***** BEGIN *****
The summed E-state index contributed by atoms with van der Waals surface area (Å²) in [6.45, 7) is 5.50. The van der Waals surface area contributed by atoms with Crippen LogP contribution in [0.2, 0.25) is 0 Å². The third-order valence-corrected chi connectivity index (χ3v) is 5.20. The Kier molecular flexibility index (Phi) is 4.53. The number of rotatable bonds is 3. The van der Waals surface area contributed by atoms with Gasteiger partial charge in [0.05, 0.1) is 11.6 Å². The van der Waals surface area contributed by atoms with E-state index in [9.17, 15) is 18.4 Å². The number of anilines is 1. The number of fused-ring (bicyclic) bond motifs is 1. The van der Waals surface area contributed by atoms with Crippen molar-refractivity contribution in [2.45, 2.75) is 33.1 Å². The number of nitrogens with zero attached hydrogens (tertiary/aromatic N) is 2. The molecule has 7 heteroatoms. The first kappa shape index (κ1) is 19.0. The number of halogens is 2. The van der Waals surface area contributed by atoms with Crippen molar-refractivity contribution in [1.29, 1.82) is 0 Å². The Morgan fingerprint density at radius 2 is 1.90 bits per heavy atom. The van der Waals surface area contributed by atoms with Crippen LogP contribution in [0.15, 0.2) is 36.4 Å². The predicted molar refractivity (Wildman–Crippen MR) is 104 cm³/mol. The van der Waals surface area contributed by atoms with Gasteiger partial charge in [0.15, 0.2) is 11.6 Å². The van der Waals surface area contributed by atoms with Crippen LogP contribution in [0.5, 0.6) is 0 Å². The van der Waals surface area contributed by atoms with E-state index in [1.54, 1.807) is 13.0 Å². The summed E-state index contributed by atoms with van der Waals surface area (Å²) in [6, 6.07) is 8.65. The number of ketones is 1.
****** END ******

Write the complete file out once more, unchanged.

The summed E-state index contributed by atoms with van der Waals surface area (Å²) in [6.45, 7) is 5.50. The van der Waals surface area contributed by atoms with Crippen LogP contribution in [0.2, 0.25) is 0 Å². The third-order valence-corrected chi connectivity index (χ3v) is 5.20. The Kier molecular flexibility index (Phi) is 4.53. The number of rotatable bonds is 3. The van der Waals surface area contributed by atoms with Gasteiger partial charge in [0.05, 0.1) is 11.6 Å². The van der Waals surface area contributed by atoms with E-state index in [9.17, 15) is 18.4 Å². The number of anilines is 1. The number of fused-ring (bicyclic) bond motifs is 1. The van der Waals surface area contributed by atoms with Crippen molar-refractivity contribution in [2.45, 2.75) is 33.1 Å². The number of nitrogens with zero attached hydrogens (tertiary/aromatic N) is 2. The molecule has 7 heteroatoms. The first kappa shape index (κ1) is 19.0. The number of halogens is 2. The van der Waals surface area contributed by atoms with Crippen molar-refractivity contribution in [1.29, 1.82) is 0 Å². The Morgan fingerprint density at radius 2 is 1.90 bits per heavy atom. The van der Waals surface area contributed by atoms with Crippen LogP contribution in [0.15, 0.2) is 36.4 Å². The predicted molar refractivity (Wildman–Crippen MR) is 104 cm³/mol. The van der Waals surface area contributed by atoms with Gasteiger partial charge in [0.15, 0.2) is 11.6 Å². The van der Waals surface area contributed by atoms with Crippen LogP contribution in [0.5, 0.6) is 0 Å². The van der Waals surface area contributed by atoms with E-state index in [1.54, 1.807) is 13.0 Å². The summed E-state index contributed by atoms with van der Waals surface area (Å²) in [6, 6.07) is 8.65. The number of ketones is 1.